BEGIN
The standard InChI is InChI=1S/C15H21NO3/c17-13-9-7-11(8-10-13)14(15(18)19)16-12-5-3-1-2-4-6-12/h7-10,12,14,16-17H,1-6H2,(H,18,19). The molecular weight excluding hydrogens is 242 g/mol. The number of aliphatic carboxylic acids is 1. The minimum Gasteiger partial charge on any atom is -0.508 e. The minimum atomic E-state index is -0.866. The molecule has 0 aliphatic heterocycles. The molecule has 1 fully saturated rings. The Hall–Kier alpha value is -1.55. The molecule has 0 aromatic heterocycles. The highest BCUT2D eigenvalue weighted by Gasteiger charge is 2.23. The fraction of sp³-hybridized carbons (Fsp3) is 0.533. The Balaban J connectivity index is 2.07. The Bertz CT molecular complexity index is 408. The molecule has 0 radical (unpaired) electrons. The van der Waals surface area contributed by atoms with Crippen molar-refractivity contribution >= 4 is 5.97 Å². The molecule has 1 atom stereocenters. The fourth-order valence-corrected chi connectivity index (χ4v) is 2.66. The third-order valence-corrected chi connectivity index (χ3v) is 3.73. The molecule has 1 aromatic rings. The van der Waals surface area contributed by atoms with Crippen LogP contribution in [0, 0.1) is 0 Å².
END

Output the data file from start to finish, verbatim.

The standard InChI is InChI=1S/C15H21NO3/c17-13-9-7-11(8-10-13)14(15(18)19)16-12-5-3-1-2-4-6-12/h7-10,12,14,16-17H,1-6H2,(H,18,19). The molecular weight excluding hydrogens is 242 g/mol. The number of aliphatic carboxylic acids is 1. The minimum Gasteiger partial charge on any atom is -0.508 e. The minimum atomic E-state index is -0.866. The molecule has 0 aliphatic heterocycles. The molecule has 1 fully saturated rings. The Hall–Kier alpha value is -1.55. The molecule has 0 aromatic heterocycles. The highest BCUT2D eigenvalue weighted by Gasteiger charge is 2.23. The fraction of sp³-hybridized carbons (Fsp3) is 0.533. The Balaban J connectivity index is 2.07. The Bertz CT molecular complexity index is 408. The molecule has 0 radical (unpaired) electrons. The van der Waals surface area contributed by atoms with Crippen molar-refractivity contribution >= 4 is 5.97 Å². The molecule has 1 atom stereocenters. The fourth-order valence-corrected chi connectivity index (χ4v) is 2.66. The third-order valence-corrected chi connectivity index (χ3v) is 3.73. The molecule has 1 aromatic rings. The van der Waals surface area contributed by atoms with Crippen LogP contribution in [0, 0.1) is 0 Å².